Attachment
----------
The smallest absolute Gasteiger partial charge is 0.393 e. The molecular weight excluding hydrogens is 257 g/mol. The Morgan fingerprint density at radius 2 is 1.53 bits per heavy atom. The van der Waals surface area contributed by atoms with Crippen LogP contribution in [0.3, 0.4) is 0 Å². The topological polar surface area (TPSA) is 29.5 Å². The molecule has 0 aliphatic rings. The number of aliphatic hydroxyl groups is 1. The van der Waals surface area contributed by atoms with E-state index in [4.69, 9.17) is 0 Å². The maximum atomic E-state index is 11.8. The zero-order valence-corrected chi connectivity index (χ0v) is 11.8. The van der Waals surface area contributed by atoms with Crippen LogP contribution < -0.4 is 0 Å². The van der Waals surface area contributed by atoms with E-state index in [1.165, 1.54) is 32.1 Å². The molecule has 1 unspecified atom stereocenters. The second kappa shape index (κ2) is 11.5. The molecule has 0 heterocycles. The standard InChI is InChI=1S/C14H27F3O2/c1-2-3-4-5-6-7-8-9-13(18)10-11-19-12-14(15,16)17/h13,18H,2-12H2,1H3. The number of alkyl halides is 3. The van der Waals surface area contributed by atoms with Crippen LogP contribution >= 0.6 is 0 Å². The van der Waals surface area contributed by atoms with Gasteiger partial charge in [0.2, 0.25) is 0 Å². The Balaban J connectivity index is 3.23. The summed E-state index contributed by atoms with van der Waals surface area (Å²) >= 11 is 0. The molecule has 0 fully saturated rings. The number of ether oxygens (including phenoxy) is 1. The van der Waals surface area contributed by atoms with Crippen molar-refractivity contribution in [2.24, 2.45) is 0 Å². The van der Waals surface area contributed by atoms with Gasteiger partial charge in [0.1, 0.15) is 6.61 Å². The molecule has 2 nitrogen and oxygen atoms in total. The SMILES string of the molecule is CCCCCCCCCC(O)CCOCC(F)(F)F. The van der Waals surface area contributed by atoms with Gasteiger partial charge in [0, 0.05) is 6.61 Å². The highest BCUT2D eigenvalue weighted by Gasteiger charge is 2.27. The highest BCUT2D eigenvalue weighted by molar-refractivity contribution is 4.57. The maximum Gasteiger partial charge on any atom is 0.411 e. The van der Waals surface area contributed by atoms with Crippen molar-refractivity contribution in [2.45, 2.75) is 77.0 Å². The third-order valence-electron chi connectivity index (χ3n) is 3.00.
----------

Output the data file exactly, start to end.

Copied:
The smallest absolute Gasteiger partial charge is 0.393 e. The molecular weight excluding hydrogens is 257 g/mol. The Morgan fingerprint density at radius 2 is 1.53 bits per heavy atom. The van der Waals surface area contributed by atoms with Crippen LogP contribution in [0.3, 0.4) is 0 Å². The topological polar surface area (TPSA) is 29.5 Å². The molecule has 0 aliphatic rings. The number of aliphatic hydroxyl groups is 1. The van der Waals surface area contributed by atoms with E-state index in [4.69, 9.17) is 0 Å². The maximum atomic E-state index is 11.8. The zero-order valence-corrected chi connectivity index (χ0v) is 11.8. The van der Waals surface area contributed by atoms with Crippen LogP contribution < -0.4 is 0 Å². The van der Waals surface area contributed by atoms with E-state index in [1.165, 1.54) is 32.1 Å². The molecule has 1 unspecified atom stereocenters. The second kappa shape index (κ2) is 11.5. The molecule has 0 heterocycles. The standard InChI is InChI=1S/C14H27F3O2/c1-2-3-4-5-6-7-8-9-13(18)10-11-19-12-14(15,16)17/h13,18H,2-12H2,1H3. The number of alkyl halides is 3. The van der Waals surface area contributed by atoms with Crippen LogP contribution >= 0.6 is 0 Å². The van der Waals surface area contributed by atoms with Gasteiger partial charge in [0.2, 0.25) is 0 Å². The Balaban J connectivity index is 3.23. The summed E-state index contributed by atoms with van der Waals surface area (Å²) >= 11 is 0. The molecule has 0 fully saturated rings. The number of ether oxygens (including phenoxy) is 1. The van der Waals surface area contributed by atoms with Crippen molar-refractivity contribution in [2.24, 2.45) is 0 Å². The van der Waals surface area contributed by atoms with Gasteiger partial charge in [0.1, 0.15) is 6.61 Å². The molecule has 2 nitrogen and oxygen atoms in total. The SMILES string of the molecule is CCCCCCCCCC(O)CCOCC(F)(F)F. The van der Waals surface area contributed by atoms with Gasteiger partial charge in [0, 0.05) is 6.61 Å². The highest BCUT2D eigenvalue weighted by Gasteiger charge is 2.27. The highest BCUT2D eigenvalue weighted by molar-refractivity contribution is 4.57. The maximum Gasteiger partial charge on any atom is 0.411 e. The van der Waals surface area contributed by atoms with Crippen molar-refractivity contribution in [2.45, 2.75) is 77.0 Å². The third-order valence-electron chi connectivity index (χ3n) is 3.00.